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Government Data Sharing Community of Practice

Federal government agencies face challenges in sharing information, using data analytics, and leveraging resources that could assist them in their missions. This community brings together officials from all levels of government to overcome these challenges.

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In January 2013, GAO co-hosted a forum alongside the Council of the Inspectors General on Integrity and Efficiency (CIGIE) and the Recovery Accountability and Transparency Board to explore using data analytics—which involve a variety of techniques to analyze and interpret data—to help identify fraud, waste, and abuse in government. Forum participants included representatives from federal, state, and local government agencies as well as the private sector. A summary of the key themes from the forum is published here.

Through facilitated discussion, forum participants identified a variety of challenges that hinder their abilities to share and use data. For example, throughout the forum, participants cited the need for greater coordination and incentives for federal, state, and local government agencies to share information among themselves and with each other. To address these and other issues related to coordination and data sharing, GAO formed the Government Data Sharing Community of Practice.

On April 22, as part of GAO’s ongoing Government Data Sharing Community of Practice, GAO will collaborate with the Data Transparency Coalition to host a discussion on the cultural changes required for a successful transformation to open data across the government.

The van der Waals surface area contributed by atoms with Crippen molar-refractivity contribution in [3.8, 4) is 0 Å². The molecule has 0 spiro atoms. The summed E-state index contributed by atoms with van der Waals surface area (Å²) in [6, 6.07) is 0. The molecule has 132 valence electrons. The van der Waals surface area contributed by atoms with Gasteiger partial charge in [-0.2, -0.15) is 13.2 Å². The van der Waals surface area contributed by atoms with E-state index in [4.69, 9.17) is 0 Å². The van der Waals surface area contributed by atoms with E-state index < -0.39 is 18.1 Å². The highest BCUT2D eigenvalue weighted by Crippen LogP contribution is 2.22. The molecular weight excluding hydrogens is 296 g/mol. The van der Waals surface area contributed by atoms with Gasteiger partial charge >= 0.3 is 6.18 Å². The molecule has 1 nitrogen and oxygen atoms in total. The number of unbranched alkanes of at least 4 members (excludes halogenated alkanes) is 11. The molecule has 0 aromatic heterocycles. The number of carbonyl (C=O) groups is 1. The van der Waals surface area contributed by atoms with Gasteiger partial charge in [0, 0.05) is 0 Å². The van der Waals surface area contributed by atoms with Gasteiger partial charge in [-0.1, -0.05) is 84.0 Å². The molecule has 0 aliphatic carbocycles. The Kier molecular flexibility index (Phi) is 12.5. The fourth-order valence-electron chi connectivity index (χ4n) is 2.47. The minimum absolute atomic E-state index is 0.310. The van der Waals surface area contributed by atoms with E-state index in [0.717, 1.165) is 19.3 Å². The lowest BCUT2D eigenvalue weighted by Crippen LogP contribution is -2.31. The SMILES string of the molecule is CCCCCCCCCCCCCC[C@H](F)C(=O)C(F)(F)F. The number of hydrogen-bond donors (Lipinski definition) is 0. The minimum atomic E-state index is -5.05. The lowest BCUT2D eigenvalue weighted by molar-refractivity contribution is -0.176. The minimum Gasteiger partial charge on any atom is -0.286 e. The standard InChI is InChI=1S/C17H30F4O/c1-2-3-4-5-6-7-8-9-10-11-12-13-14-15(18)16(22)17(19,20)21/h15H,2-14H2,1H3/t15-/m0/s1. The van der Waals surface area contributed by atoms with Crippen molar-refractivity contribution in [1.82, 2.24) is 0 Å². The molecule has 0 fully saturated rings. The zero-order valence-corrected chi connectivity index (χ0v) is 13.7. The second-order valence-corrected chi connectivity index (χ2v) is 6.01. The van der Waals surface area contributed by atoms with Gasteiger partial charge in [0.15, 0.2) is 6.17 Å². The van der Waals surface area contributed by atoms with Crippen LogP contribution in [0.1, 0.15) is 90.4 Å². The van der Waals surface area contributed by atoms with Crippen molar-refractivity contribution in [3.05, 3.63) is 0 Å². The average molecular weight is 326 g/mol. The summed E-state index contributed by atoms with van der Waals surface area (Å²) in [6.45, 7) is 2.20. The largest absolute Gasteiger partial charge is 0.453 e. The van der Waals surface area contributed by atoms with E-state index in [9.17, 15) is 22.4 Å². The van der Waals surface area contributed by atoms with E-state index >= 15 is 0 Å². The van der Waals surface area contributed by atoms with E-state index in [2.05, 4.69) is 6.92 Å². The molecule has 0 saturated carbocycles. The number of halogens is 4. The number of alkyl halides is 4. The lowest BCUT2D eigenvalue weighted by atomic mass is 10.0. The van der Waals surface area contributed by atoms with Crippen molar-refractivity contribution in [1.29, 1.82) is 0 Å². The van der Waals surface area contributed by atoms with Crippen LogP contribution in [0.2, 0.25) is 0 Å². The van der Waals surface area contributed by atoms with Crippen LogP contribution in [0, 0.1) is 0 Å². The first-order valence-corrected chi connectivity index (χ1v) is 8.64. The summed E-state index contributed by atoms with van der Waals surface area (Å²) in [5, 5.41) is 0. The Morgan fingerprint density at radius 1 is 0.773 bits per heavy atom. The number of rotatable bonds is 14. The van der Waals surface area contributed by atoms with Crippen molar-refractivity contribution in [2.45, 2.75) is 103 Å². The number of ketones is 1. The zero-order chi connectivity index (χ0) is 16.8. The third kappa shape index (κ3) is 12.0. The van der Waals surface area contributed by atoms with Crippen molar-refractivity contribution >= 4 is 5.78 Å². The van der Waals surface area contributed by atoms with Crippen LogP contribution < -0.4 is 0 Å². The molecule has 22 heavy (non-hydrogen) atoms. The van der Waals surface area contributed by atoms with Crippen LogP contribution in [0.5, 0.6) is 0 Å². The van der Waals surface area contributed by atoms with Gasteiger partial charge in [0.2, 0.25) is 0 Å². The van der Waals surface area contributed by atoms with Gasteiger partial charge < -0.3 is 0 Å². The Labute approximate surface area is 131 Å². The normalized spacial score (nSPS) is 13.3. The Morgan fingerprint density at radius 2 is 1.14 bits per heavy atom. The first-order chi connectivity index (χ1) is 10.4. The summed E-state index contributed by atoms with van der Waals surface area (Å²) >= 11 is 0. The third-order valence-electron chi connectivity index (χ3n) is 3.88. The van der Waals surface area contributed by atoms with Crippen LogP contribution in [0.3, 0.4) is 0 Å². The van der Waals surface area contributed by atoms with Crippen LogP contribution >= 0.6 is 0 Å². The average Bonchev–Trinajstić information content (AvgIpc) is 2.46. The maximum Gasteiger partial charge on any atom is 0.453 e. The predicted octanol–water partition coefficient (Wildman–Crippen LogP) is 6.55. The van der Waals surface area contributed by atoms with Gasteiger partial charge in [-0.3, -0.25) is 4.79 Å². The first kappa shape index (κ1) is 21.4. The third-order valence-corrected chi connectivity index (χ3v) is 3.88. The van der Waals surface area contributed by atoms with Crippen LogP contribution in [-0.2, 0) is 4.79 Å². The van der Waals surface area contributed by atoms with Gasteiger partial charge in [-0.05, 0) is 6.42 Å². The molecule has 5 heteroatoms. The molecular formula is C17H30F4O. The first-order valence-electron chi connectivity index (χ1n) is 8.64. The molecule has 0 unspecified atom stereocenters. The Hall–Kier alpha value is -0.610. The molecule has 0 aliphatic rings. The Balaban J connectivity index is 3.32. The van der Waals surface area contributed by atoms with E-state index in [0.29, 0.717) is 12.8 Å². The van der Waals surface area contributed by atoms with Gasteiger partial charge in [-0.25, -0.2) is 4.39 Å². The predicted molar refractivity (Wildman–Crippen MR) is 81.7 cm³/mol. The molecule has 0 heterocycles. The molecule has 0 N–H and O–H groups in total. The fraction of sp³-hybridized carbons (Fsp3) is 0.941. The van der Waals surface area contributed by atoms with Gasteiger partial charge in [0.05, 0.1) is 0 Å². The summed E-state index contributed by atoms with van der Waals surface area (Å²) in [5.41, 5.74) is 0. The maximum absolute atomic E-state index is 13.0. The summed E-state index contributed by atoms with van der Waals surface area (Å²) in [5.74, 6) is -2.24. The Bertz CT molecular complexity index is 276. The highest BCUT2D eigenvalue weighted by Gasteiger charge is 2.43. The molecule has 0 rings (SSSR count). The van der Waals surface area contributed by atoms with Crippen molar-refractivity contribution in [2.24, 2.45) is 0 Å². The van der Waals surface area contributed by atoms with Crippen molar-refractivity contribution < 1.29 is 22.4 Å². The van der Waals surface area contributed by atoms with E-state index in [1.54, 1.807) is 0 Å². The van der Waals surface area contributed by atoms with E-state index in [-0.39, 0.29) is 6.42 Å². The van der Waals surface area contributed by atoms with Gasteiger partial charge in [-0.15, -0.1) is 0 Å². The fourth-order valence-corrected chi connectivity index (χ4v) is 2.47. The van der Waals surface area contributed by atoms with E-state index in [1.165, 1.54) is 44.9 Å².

Open data is the official policy of the U.S. government. A 2013 executive order required federal agencies to publish their information as standardized, searchable data, and the 2014 Digital Accountability and Transparency Act (DATA Act) mandated similar standards for the federal government's spending information. Even with these changes, the transformation to open data is not an easy one. Where it has been successfully achieved, the transformation required cultural change, specifically a shift from documents-based to data-centric thinking.

The next Government Data Sharing Community of Practice will focus on cultural change success stories from across the government, as well as areas where change has not happened yet, but might soon.

CPEs for this event are available for government employees for whom this information is relevant to their work.

  • Registration is open to the public: Please note that while information posted earlier indicated the event would be free, a tiered registration fee has been implemented to cover administrative costs. Registration for government employees continues to be free, while the fee is $20 for non-profits and students and $45 for private industry.
  • Meeting agenda

The Government Data Sharing Community of Practice features a series of discussions on challenges and opportunities related to sharing data in government. The timeline below provides more information on upcoming events and notes from previous events.

E-mail updates notify you about upcoming events or when notes from previous events are posted to the website. E-mail updates will be sent about once a month. Enter your e-mail address below to subscribe to receive e-mail updates.

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Portrait of Stephen Lord
Stephen Lord
Director, Forensic Audits
and Investigative Service